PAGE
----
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Concert Reviews:
Rush rocks The Palace with 40-plus years of music

Digital First Media, @GraffonMusic

Posted: Sunday, June 14, 2015

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AUBURN HILLS -- Rush has certainly been on stranger to metro Detroit during the group's 41-year recording history.

And if Sunday's (June 14) show at The Palace proves to be its last, the Canadian trio is going out on a note as high as one of Geddy Lee's trademark vocal wails or Alex Lifeson's piercing guitar solos.

Dubbed R40 -- commemorating the 40th anniversary of drummer-lyricist Neil Peart joining the band -- Rush's tour has been accompanied by largely confirmed reports that it will be the group's last full-scale road trip. Matters of plain-old aging -- including arthritis and tendinitis -- and other life priorities are apparently bringing a curtain down on a particular phase of Rush's career, though the group members have talked about making more music together.

Sunday's three-hour, two-part show smartly reviewed all things Rush, from characteristically self-deprecating videos chronicling the group's history to a set list that touched on 15 of the group's albums in reverse chronological order, starting with a triplet from 2012's "Clockwork Angels" and rolling back to Rush's self-titled 1974 debut album. It's a testament to both the group's writing and its playing skill that even the oldest material -- the leaden rockers "What You're Doing" and "Working Man" -- sounded as fresh the most recent, and Rush also thrilled the sold-out Palace crowd by digging deep into its catalog for favorites that haven't been played in many years.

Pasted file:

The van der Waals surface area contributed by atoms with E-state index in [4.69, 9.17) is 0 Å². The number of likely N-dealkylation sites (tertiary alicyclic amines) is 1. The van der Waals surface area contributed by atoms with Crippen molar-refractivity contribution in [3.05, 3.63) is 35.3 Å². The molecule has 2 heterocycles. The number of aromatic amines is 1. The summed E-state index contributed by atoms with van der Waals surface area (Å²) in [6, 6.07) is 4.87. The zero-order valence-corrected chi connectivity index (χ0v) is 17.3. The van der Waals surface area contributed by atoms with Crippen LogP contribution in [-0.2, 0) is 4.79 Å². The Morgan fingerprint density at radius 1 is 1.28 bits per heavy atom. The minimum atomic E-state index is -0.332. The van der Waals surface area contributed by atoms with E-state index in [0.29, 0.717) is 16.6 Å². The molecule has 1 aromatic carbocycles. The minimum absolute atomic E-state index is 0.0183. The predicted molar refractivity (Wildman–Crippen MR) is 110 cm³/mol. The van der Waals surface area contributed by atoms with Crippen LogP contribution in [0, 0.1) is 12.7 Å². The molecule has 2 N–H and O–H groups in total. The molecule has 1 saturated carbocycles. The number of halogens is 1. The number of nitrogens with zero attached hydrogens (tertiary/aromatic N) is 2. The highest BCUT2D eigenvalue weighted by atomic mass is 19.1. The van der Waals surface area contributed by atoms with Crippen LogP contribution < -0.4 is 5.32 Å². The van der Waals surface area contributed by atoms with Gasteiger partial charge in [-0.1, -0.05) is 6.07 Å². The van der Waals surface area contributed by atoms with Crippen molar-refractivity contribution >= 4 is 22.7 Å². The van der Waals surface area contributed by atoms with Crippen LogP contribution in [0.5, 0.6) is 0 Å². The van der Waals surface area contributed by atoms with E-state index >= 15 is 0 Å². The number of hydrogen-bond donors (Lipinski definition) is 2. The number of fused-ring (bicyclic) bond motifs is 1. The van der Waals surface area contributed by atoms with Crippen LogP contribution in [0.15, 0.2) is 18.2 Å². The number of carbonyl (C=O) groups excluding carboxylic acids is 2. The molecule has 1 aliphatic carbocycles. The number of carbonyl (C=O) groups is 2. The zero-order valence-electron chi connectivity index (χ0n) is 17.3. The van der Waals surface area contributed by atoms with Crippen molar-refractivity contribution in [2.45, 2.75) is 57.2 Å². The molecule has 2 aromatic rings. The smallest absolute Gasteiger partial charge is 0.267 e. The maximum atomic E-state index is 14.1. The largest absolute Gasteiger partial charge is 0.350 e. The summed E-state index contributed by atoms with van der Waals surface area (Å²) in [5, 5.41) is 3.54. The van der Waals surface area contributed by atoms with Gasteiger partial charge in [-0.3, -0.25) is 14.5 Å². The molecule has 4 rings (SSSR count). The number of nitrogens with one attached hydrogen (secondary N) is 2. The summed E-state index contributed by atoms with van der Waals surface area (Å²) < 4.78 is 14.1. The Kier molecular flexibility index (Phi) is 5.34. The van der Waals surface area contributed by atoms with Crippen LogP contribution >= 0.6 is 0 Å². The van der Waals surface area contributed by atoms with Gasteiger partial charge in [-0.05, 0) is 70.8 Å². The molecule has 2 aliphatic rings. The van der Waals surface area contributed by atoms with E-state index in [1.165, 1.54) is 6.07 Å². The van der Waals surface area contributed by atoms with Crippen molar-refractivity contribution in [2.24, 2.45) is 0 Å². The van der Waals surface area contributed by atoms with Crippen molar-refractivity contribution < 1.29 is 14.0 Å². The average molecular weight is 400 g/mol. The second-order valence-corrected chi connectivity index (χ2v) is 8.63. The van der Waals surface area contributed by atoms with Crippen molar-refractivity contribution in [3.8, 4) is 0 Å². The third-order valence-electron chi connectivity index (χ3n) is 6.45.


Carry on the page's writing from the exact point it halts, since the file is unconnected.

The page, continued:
Chief among those were second-set opuses such as the "Cygnus X-1" suite that straddled 1977's "A Farewell To Kings" and 1978's "Hemispheres," "Xanadu" from "A Farewell..." and a truncated rendition of "2112's" side-long title piece -- tricky, complex works that the trio played with nimble virtuosity. There were also radio hits such as "Tom Sawyer," "Subdivisions," "Spirit of Radio" and "Closer to the Heart," as well as "deep cuts" like "Animate," "Jacob's Ladder," a muscled-up "Lakeside Park" and "Anthem," along with not one but two drum solos by Peart.

The staging, meanwhile, played up the anniversary angle in clever fashion. Red-suited crew members came and went throughout the show, gradually transitioning the settings -- de-volving them, if you will -- from hi-tech gimmickry down to a basic amps mounted on chairs, a mirror ball overhead and a high school gymnasium backdrop for the final two songs. Along the way Rush trooped out past props such as clothes dryers, a popcorn machine and old fashioned, gramophone horns, with lighting schemed that echoed the carefully evolving simplicity of the night -- though Rush got its money's worth out of the lasers during the second half.

There was little in the way of farewell sentimentality as Rush brought the show to a crashing end with "Working Man" and one final video. But when Lee sang in "2112's" "Presentation" "Listen to my music/And hear what it can do/There's something here as strong as life/I know that it will reach you," Peart's words rang particularly strong, and an arena full of fans exuberantly testified that they had been reached, many times over.

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